Forget Bloomberg's nanny state

It's his approach to public safety that's the bigger danger to our freedoms

Published April 1, 2013 3:40PM (EDT)

Mayor Michael Bloomberg, left and Police Commissioner Raymond Kelly  (AP/Mark Lennihan)
Mayor Michael Bloomberg, left and Police Commissioner Raymond Kelly (AP/Mark Lennihan)

I have seen it with my own eyes, and heard the stories of cousins, brothers and friends. Innocent of crime, guilty of no infraction, they are harassed, placed against walls, handcuffed, sometimes released, sometimes incited -- but never respected. For many African-American citizens of New York City, there is an axiomatic truth that the New York Police Department neither serves nor protects them.

This month, NYPD's controversial stop-and-frisk policy -- which entails officers regularly stopping predominantly black and Latino men and frisking them for weapons and drugs -- went on trial in federal Court. The class-action lawsuit, Floyd v. City of New York, challenges the NYPD policy on the basis that it violates the Constitution's Equal Protection Clause, and the Fourth Amendment's prohibition against unreasonable search and seizure. According to the Center for Constitutional Rights, the NYPD's own data show hundreds of thousands of unconstitutional stops in the past three years alone, and expert analysis of their data -- controlling for crime, neighborhood and patterns of police deployment -- has found that the mitigating factor in NYPD stops is race.

Yet, even when confronted with verifiable research showing racial bias, New York City Mayor Michael Bloomberg has defended the policy -- insisting it has reduced gun violence. The NYPD's own statistics prove otherwise. A 2011 report by New York Civil Liberties Union shows that guns were found in less than 0.2 percent of all stops. In 2002, there were 1,892 victims of gunfire in New York City and 97,296 stops. In 2011, there were 1,821 gun deaths, and 685,724 stops -- an increase of more than 600 percent. The math simply does not add up. Neither does the justification for targeting minorities.

If guns were, in fact, the reason for stop-and-frisk, Bloomberg and Kelly would need to instruct officers to stop people that look like them. The NYCLU found that though 87 percent of all stops were of African-American and Latino males, the few white males stopped were two times more likely to actually have a gun. Furthermore, 90 percent of all black and Latino males stopped were guilty of no crime whatsoever. They received no summons, nor arrests, yet were harassed, questioned and physically violated -- with the most commonly reported reason for the stop being "furtive movement," hardly a standard for probable cause.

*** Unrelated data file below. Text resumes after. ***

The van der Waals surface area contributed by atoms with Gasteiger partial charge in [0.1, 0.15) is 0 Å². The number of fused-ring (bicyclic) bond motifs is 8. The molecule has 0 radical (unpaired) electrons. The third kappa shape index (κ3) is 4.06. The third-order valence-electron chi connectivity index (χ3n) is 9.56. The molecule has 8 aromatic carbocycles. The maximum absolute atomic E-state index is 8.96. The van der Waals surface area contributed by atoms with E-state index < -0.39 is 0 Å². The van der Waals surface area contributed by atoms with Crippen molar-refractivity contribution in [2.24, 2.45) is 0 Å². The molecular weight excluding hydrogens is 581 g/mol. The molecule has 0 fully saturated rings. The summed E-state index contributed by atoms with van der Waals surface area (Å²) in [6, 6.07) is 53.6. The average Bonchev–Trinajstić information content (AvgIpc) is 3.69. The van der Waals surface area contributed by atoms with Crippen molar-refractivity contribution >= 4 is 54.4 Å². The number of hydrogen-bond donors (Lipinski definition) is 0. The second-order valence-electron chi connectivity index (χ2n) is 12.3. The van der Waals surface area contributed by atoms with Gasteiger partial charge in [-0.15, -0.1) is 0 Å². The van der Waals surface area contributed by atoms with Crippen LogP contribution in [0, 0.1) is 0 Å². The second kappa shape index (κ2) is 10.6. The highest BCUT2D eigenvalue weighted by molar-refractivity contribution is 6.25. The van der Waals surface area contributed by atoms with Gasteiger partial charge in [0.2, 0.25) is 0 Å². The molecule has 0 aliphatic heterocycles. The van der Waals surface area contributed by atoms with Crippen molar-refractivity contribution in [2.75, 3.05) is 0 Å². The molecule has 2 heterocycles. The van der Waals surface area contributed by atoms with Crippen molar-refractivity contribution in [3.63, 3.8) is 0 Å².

There is one inescapable conclusion: To maintain the dignity and civil liberties of all Americans, the police practices of Bloomberg and Kelly cannot be emulated nationwide. And with the arrival of a new mayor in January, they must be discontinued in New York.

In response to its criticism, Bloomberg criticized the NYCLU as being "no better than the NRA." Following the damning report showing more black males were stopped in a single year than actually live in the city, and common use of police force with blacks, but not whites, he claimed, "Let's be clear. The NYCLU's priority is not protecting our safety, it is protecting their ideology. And in that regard, they are no better than the NRA." He continued, "the right to bear arms and the right to privacy do not trump the right of citizens to walk down their own hallway without getting blown away." (Yes, Michael Bloomberg compared an organization seeking to protect civil rights to a lobbying group for gun manufacturers.)

Herein lies his acute diagnosis of cognitive dissonance: the NYPD's own data shows whites more likely to carry guns, yet he defends the targeting of blacks with no guns. Black males, some as young as 12 and 13, are seen as criminals and treated as such. FBI statistics show white males commit the vast majority of crime, in general, and violent crime, in particular, but Bloomberg hasn't gotten the memo. Separate and unequal redux.

Amadou Diallo, 23, unarmed, shot by NYPD officers 41 times while reaching for his wallet. Sean Bell, 23, unarmed, shot and killed by plainclothed officers the morning before his wedding day. Ramarley Graham, 18, unarmed, chased by two NYPD officers, then shot and killed in his own apartment bathroom.